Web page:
Still playing by the rules

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It would be no exaggeration to say that there are those at the highest levels of Israel’s security establishment who are awaiting the moment when Hizballah makes a mistake, thereby providing the trigger and the justification for the Israel Defense Forces to "settle the score" with the Lebanese organization.

This "closing of accounts" was originally predicted to overlap with the onset of the American campaign in Iraq, with Israel’s strategists seeding the public climate in anticipation of this eventuality. At first, assessments circulated that Hizballah was poised to ignite Israel’s northern front, aiming to disrupt America’s impending drive into Iraq; then, press reports routinely surfaced in the Israeli media amplifying the threats posed by the organization.

For example, there was a spate of press releases with descriptions of Hizballah’s long-range rockets (allegedly supplied by Saddam Hussein and Iran), hints of chemical weapons, and suggestions of collaboration between Hizballah and al Qaeda. IDF intelligence subsequently conceded that Israel had no information linking Hizballah to Osama bin Laden’s group. Nor was there a transfer of rockets from Iraq.

Now, however, with the American campaign behind us, what we see is an Israel-Lebanon border untouched by the war in Iraq. The supposedly inevitable flare-up has not only failed to materialize, but seems to be indefinitely on hold.

In reality, what transpired on this border following the May 2000 Israeli withdrawal is quite different from what Israel had envisaged during the years of conflict in South Lebanon, especially as the unilateral pullout approached. The IDF had remained in the south for almost two decades, consistent with its view that its presence assured the defense of Israel’s northern towns. This strategic objective did indeed become attainable, and was indeed to be finally realized–but only once the withdrawal was complete.

Hizballah has continued its activity against Israel since the withdrawal, but its scope and nature have been more limited and less troubling than what had been forecast by Israeli intelligence. Instead of the expected deterioration in security, both sides engaged more and more in redefining the "rules of the game". Since the withdrawal, these rules have regulated both the intensity of engagement and the parameters of mutual disengagement. We might describe the current situation as a "war of minds" in which the parties periodically try to refashion these "rules", seeking to gain advantage over one another.

By and large the sides have abided by these ground rules, prudently avoiding disproportionate moves. Infrequently, when one party identifies an apparent imbalance, steps are quickly taken to re-impose the status quo ante. This dynamic has become one of the most important stabilizing features in the border landscape.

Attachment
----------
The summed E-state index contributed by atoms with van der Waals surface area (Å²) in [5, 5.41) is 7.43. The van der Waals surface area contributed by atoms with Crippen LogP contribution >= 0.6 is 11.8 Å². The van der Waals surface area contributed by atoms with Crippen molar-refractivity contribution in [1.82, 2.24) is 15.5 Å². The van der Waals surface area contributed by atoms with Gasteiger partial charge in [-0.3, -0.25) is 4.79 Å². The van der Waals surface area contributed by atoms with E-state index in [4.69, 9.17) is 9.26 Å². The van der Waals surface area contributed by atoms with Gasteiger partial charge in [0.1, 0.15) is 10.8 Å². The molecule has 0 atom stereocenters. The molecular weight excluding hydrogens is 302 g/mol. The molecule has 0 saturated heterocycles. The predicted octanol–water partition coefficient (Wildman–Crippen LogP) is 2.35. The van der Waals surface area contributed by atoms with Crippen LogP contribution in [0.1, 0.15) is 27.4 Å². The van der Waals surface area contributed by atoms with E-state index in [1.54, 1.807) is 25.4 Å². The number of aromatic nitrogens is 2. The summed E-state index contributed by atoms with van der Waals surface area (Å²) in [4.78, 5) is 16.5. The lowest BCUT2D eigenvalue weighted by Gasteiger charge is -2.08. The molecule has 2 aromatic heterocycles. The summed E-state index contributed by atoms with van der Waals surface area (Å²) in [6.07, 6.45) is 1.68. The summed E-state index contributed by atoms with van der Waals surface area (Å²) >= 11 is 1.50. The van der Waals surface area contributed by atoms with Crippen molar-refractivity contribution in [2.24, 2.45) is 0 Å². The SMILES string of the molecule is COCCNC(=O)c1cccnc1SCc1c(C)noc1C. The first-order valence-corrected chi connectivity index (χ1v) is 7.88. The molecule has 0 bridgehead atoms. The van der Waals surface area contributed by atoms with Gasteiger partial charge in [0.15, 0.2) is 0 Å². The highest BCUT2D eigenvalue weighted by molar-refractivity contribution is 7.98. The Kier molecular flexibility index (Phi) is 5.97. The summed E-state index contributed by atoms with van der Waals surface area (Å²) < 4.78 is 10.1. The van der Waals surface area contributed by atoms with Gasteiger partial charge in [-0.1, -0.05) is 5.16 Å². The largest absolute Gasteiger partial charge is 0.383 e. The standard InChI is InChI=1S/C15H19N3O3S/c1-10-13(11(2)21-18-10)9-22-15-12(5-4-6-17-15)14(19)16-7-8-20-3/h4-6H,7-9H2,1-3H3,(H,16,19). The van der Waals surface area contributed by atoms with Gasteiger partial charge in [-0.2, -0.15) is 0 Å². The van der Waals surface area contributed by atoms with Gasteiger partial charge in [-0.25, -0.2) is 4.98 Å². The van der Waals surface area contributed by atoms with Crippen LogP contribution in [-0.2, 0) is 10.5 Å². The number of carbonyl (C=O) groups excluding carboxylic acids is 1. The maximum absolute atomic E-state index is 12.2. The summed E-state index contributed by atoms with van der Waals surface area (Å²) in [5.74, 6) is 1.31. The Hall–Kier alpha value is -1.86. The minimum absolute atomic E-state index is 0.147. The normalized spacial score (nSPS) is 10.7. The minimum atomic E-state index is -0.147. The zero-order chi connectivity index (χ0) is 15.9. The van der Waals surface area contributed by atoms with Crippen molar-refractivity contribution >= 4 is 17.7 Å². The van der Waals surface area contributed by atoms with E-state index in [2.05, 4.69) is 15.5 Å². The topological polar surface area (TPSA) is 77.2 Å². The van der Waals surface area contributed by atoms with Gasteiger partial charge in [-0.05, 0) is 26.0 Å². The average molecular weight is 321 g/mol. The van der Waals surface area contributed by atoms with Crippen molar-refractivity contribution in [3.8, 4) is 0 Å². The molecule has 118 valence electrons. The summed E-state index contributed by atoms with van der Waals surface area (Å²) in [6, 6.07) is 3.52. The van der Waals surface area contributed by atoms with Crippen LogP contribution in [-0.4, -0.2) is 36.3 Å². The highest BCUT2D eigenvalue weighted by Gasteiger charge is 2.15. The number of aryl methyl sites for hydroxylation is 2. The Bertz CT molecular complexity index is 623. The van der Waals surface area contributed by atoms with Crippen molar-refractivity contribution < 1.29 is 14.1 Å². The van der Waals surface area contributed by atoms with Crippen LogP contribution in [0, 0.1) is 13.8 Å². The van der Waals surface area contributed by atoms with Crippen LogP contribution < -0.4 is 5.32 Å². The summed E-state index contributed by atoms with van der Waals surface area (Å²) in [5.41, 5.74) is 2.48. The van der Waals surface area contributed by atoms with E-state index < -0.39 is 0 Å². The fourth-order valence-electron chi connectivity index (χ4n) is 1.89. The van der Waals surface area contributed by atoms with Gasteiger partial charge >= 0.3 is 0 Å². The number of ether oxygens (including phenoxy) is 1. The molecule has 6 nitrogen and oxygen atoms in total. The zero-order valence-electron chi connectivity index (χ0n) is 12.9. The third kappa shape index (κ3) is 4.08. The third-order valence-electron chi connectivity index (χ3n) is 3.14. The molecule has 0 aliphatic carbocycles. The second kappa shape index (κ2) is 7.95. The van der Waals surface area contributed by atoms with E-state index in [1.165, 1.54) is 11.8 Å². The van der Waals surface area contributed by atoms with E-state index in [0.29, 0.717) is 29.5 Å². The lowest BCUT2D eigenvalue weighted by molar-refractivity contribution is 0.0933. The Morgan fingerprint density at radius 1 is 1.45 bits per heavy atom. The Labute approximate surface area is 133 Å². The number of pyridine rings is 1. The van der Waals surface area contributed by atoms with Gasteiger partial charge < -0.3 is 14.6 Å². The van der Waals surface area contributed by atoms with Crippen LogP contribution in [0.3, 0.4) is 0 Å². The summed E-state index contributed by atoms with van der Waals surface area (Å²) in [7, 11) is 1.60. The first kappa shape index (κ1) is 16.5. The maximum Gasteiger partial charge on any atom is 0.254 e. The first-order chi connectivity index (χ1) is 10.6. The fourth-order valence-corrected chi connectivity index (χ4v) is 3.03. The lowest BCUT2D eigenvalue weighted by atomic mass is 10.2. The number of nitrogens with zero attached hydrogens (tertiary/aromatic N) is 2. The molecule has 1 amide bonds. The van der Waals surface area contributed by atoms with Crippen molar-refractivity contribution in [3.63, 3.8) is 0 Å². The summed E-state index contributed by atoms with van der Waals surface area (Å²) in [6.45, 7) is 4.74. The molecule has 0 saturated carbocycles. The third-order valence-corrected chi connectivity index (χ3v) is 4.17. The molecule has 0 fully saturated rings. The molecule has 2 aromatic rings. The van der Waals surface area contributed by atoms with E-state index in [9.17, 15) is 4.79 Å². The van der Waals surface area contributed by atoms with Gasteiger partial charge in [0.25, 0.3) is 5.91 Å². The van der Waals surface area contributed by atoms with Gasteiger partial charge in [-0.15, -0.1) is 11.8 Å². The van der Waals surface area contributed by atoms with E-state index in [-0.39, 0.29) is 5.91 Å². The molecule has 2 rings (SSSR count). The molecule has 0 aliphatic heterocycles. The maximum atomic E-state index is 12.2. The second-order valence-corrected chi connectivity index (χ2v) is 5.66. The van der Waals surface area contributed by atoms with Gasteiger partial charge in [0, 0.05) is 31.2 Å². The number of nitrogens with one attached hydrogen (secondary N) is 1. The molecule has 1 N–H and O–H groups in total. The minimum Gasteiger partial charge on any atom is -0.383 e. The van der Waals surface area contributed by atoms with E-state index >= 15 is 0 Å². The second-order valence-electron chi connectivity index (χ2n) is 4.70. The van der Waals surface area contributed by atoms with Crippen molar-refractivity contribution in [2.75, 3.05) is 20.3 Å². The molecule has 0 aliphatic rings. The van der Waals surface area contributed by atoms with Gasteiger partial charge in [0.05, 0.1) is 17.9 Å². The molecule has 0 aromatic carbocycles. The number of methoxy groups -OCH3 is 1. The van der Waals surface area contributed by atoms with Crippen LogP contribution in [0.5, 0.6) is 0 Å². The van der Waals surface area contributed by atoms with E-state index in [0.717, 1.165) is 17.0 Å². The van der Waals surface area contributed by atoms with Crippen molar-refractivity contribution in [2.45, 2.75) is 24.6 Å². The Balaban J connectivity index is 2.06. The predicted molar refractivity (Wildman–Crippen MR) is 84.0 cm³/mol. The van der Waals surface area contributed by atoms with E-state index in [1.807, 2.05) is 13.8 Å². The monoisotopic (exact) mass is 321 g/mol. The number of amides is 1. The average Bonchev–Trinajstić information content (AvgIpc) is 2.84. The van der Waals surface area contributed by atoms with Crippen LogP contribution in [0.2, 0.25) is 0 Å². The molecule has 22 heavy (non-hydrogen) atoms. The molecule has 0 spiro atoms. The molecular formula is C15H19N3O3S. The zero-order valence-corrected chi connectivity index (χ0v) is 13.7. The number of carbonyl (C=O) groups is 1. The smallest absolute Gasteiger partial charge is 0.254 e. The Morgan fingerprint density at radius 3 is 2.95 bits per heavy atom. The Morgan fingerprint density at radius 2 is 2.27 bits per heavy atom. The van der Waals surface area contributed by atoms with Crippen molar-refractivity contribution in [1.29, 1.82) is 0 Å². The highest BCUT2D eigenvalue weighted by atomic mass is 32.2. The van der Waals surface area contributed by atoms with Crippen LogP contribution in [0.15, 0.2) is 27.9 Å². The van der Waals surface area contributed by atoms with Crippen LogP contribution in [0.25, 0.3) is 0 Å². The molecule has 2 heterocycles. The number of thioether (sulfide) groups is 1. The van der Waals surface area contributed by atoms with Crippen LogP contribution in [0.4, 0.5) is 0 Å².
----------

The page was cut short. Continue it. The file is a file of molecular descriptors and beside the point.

But what of the future? Every few months Israeli authorities update the public about threats to national security, stressing the latest numbers of katyusha rockets available to Hizballah–13,000 to date. Yet on the other side, taking into account that the weaker side in the strategic equation is Lebanon and Hizballah, it should not be surprising that the Shiite organization is cautiously observing the rules of the game. After all, Hizballah faces an army whose might is certainly not measured in katyushas. Casting Israel into a limited tactical skirmish-counter skirmish mold is clearly in the interest of Lebanon and Hizballah. It is more surprising that so far Israel is accommodating this situation.

The conflict between Israel and Hizballah has thus changed from one of ongoing combat to one of intermittent outbursts (every few months); even then the eruptions are restricted in nature. Israel has only gradually accepted that the scenario of the Shiite organization initiating a rocket assault across the entire north of Israel is unrealistic for the foreseeable future. By the same token, none of the parties–Hizballah, Lebanon, Syria and Iran–is oblivious to the devastating repercussions that such an attack would wreak upon Lebanon.

Today, Hizballah enters public and official discourse in Israel within two contexts. The first is the organization’s penetration into the Palestinian arena. Until recently Hizballah tried to maintain an opaque facade, but it now confirms the existence of a special unit devoted to bolstering the Palestinian intifada. Israeli intelligence maintains that up to 80% of Palestinian violence this year has been either financed or directed by Hizballah. It is always difficult to corroborate such intelligence claims independently; however, the buildup of Hizballah’s image of deep involvement in terror activity against Israel cannot be dismissed. This association with the Palestinian theater could unravel the status quo at the northern border.

The second, and equally disturbing context in which Hizballah is significant pertains to scenarios of an Israeli clash with Iran, possibly following an Israeli strike against Iranian nuclear facilities. In such a case Israel might expect an Iranian response in the north via Tehran’s Shiite proxy.

What is the likelihood of such ominous scenarios? Israel’s contingency blueprints have tended in the past to become operational under certain–perhaps self fulfilling–circumstances. For now, though, there is a quiet but tense mood along Israel’s border with Lebanon–albeit, with a sense of the temporary. Every quiet day reinforces the status quo and the rules governing the situation. As these rules become more entrenched, and as the sides grow accustomed to the inherently circumscribed parameters of the border conflict, this seems to augur well for a period of relative tranquility.

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